Experiment on Ionic Reactions

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Data Table: Record your observations in the following table

Na3PO4NaINa2SO4NaClNaHCO3Na2CO3NaOH

Co(NO3)2
Precipitated a blue colorNRNRNRTurned a milky purple colorPrecipitated a light purple colorPrecipitated a light blue color

Cu(NO3)2
Precipitated a light blue colorPrecipitated a dark amber colorNRNRPrecipitated a light blue colorPrecipitated a light green colorPrecipitated a light blue color

Fe(NO3)3
Precipitated a light milky yellow colorTurned a dark black colorNRNRTurned a light yellow-gold colorPrecipitated an black colorPrecipitated an yellow color

Ba(NO3)2
Precipitated a beige milky colorNRPrecipitated a yellow milky colorNRPrecipitated a beige milky colorPrecipitated a yellow milky colorPrecipitated a beige milky color

Ni(NO3)2
Precipited a very light blue colorNRNRNRPrecipitated a beige milky colorPrecipitated a very transparent yellowish colorPrecipitated a very light bluish color

Conclusion:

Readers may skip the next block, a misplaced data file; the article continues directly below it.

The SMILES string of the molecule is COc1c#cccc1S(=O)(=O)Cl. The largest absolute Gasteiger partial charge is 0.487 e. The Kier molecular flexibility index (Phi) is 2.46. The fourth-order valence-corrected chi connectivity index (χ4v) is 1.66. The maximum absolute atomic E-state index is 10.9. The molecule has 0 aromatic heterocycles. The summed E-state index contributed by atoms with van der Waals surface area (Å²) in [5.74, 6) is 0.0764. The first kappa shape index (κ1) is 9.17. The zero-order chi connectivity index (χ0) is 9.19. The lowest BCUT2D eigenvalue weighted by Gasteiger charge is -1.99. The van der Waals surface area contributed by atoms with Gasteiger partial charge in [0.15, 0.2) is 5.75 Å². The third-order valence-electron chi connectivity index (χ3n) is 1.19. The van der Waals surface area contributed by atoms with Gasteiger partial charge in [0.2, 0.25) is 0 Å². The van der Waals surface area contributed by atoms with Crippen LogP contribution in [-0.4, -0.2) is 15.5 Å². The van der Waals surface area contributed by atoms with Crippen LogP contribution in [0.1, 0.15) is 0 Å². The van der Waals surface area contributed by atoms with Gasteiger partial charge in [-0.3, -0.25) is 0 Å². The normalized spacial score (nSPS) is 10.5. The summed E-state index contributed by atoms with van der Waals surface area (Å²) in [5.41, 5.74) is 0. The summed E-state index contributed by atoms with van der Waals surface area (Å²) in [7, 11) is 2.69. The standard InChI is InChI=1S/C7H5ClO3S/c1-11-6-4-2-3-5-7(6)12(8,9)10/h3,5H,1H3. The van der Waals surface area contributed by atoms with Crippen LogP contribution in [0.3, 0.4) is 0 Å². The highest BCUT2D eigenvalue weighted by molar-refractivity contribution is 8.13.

The purpose of this experiment is to work with aqueous solutions of ionic substances. Aqueous solutions are those solutions in which water is the solvent. When ionic substances are dissolved in water, the ions separate and become surrounded by water molecules. The focus of this experiment is on precipitates. The goal of this experiment is to study the nature of ionic reactions, write balanced equations, and to write net ionic equations for precipitation reactions. Based on the solubility rules my results proved accurate. Just by looking at the solubility rules, my results were what I expected them to be. I found that sodium chloride did not react with any of the five substances and that the sodium sulfate only reacted with the barium nitrate. The sodium bicarbonate, sodium carbonate as well as the sodium hydroxide reacted with all five substances. This was expected because the solubility rules stated that these were all insoluble substances. I was careful to add exactly two drops of each...
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